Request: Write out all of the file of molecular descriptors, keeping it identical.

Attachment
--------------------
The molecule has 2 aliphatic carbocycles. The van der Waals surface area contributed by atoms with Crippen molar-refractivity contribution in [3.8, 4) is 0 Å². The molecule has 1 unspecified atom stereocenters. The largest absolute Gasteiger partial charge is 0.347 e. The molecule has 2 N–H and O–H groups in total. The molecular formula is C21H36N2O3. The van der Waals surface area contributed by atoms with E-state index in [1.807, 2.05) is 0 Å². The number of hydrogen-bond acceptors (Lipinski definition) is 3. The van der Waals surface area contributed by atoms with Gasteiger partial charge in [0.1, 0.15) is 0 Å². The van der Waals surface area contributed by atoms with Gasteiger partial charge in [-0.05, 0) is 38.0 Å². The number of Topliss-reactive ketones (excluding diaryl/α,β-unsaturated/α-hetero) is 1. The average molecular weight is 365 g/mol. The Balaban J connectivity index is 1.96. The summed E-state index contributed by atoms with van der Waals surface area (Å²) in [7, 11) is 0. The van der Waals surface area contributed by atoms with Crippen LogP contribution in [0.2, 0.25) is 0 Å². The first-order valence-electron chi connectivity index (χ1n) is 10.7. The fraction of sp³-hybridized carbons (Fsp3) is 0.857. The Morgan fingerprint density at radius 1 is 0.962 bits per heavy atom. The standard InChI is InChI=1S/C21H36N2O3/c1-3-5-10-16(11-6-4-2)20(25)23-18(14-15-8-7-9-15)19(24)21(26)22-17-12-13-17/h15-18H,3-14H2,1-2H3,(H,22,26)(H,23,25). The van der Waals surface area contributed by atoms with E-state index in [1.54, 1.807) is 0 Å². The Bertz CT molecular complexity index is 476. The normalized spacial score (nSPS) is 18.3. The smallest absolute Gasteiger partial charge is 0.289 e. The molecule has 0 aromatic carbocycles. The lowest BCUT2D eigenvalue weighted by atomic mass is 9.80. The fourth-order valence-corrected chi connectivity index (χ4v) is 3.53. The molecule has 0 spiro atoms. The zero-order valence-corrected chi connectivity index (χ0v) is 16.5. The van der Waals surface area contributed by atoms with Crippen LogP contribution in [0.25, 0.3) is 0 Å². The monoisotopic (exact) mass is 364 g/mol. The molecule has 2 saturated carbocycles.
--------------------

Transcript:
The molecule has 2 aliphatic carbocycles. The van der Waals surface area contributed by atoms with Crippen molar-refractivity contribution in [3.8, 4) is 0 Å². The molecule has 1 unspecified atom stereocenters. The largest absolute Gasteiger partial charge is 0.347 e. The molecule has 2 N–H and O–H groups in total. The molecular formula is C21H36N2O3. The van der Waals surface area contributed by atoms with E-state index in [1.807, 2.05) is 0 Å². The number of hydrogen-bond acceptors (Lipinski definition) is 3. The van der Waals surface area contributed by atoms with Gasteiger partial charge in [0.1, 0.15) is 0 Å². The van der Waals surface area contributed by atoms with Gasteiger partial charge in [-0.05, 0) is 38.0 Å². The number of Topliss-reactive ketones (excluding diaryl/α,β-unsaturated/α-hetero) is 1. The average molecular weight is 365 g/mol. The Balaban J connectivity index is 1.96. The summed E-state index contributed by atoms with van der Waals surface area (Å²) in [7, 11) is 0. The van der Waals surface area contributed by atoms with Crippen LogP contribution in [0.2, 0.25) is 0 Å². The first-order valence-electron chi connectivity index (χ1n) is 10.7. The fraction of sp³-hybridized carbons (Fsp3) is 0.857. The Morgan fingerprint density at radius 1 is 0.962 bits per heavy atom. The standard InChI is InChI=1S/C21H36N2O3/c1-3-5-10-16(11-6-4-2)20(25)23-18(14-15-8-7-9-15)19(24)21(26)22-17-12-13-17/h15-18H,3-14H2,1-2H3,(H,22,26)(H,23,25). The van der Waals surface area contributed by atoms with E-state index in [1.54, 1.807) is 0 Å². The Bertz CT molecular complexity index is 476. The normalized spacial score (nSPS) is 18.3. The smallest absolute Gasteiger partial charge is 0.289 e. The molecule has 0 aromatic carbocycles. The lowest BCUT2D eigenvalue weighted by atomic mass is 9.80. The fourth-order valence-corrected chi connectivity index (χ4v) is 3.53. The molecule has 0 spiro atoms. The zero-order valence-corrected chi connectivity index (χ0v) is 16.5. The van der Waals surface area contributed by atoms with Crippen LogP contribution in [0.25, 0.3) is 0 Å². The monoisotopic (exact) mass is 364 g/mol. The molecule has 2 saturated carbocycles.